- Identify the importance of blood pressure
- Describe how blood pressure is regulated
Blood pressure (BP) is the pressure exerted by blood on the walls of a blood vessel that helps to push blood through the body. Systolic blood pressure measures the amount of pressure that blood exerts on vessels while the heart is beating. The optimal systolic blood pressure is 120 mmHg. Diastolic blood pressure measures the pressure in the vessels between heartbeats. The optimal diastolic blood pressure is 80 mmHg. Many factors can affect blood pressure, such as hormones, stress, exercise, eating, sitting, and standing. Blood flow through the body is regulated by the size of blood vessels, by the action of smooth muscle, by one-way valves, and by the fluid pressure of the blood itself.
The pressure of the blood flow in the body is produced by the hydrostatic pressure of the fluid (blood) against the walls of the blood vessels. Fluid will move from areas of high to low hydrostatic pressures. In the arteries, the hydrostatic pressure near the heart is very high and blood flows to the arterioles where the rate of flow is slowed by the narrow openings of the arterioles. During systole, when new blood is entering the arteries, the artery walls stretch to accommodate the increase of pressure of the extra blood; during diastole, the walls return to normal because of their elastic properties. The blood pressure of the systole phase and the diastole phase, graphed in Figure 1, gives the two pressure readings for blood pressure. For example, 120/80 indicates a reading of 120 mm Hg during the systole and 80 mm Hg during diastole. Throughout the cardiac cycle, the blood continues to empty into the arterioles at a relatively even rate. This resistance to blood flow is called peripheral resistance.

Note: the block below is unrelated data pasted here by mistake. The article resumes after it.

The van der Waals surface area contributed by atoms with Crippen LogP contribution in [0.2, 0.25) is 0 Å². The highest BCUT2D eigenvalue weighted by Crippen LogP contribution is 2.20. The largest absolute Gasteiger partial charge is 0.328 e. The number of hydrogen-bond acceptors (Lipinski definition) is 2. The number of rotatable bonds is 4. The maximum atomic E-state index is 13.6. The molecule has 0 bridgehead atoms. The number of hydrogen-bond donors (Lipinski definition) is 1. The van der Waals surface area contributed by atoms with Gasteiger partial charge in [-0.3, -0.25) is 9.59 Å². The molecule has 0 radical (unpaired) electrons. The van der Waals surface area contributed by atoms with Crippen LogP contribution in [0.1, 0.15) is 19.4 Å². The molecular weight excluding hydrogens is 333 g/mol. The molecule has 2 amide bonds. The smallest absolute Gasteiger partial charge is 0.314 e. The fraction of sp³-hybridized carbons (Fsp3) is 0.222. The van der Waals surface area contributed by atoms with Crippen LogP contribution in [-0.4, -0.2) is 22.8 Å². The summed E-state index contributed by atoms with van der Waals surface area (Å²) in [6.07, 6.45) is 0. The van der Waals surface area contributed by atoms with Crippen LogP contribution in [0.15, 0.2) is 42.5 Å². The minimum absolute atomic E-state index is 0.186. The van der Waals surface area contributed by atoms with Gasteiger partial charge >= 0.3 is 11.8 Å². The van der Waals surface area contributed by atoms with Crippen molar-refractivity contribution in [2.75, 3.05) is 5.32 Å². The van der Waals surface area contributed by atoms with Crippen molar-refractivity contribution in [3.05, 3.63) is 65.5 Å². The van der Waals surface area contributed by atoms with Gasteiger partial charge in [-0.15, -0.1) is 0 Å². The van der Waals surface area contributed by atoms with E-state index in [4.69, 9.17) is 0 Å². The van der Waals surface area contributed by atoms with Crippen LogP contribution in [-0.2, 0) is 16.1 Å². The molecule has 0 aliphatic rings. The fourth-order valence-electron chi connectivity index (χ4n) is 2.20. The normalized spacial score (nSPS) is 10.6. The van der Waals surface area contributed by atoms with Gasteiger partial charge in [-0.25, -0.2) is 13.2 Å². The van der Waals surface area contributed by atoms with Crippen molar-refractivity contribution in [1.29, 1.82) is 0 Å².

Blood Pressure Regulation
Cardiac output is the volume of blood pumped by the heart in one minute. It is calculated by multiplying the number of heart contractions that occur per minute (heart rate) times the stroke volume (the volume of blood pumped into the aorta per contraction of the left ventricle). Therefore, cardiac output can be increased by increasing heart rate, as when exercising. However, cardiac output can also be increased by increasing stroke volume, such as if the heart contracts with greater strength. Stroke volume can also be increased by speeding blood circulation through the body so that more blood enters the heart between contractions. During heavy exertion, the blood vessels relax and increase in diameter, offsetting the increased heart rate and ensuring adequate oxygenated blood gets to the muscles. Stress triggers a decrease in the diameter of the blood vessels, consequently increasing blood pressure. These changes can also be caused by nerve signals or hormones, and even standing up or lying down can have a great effect on blood pressure.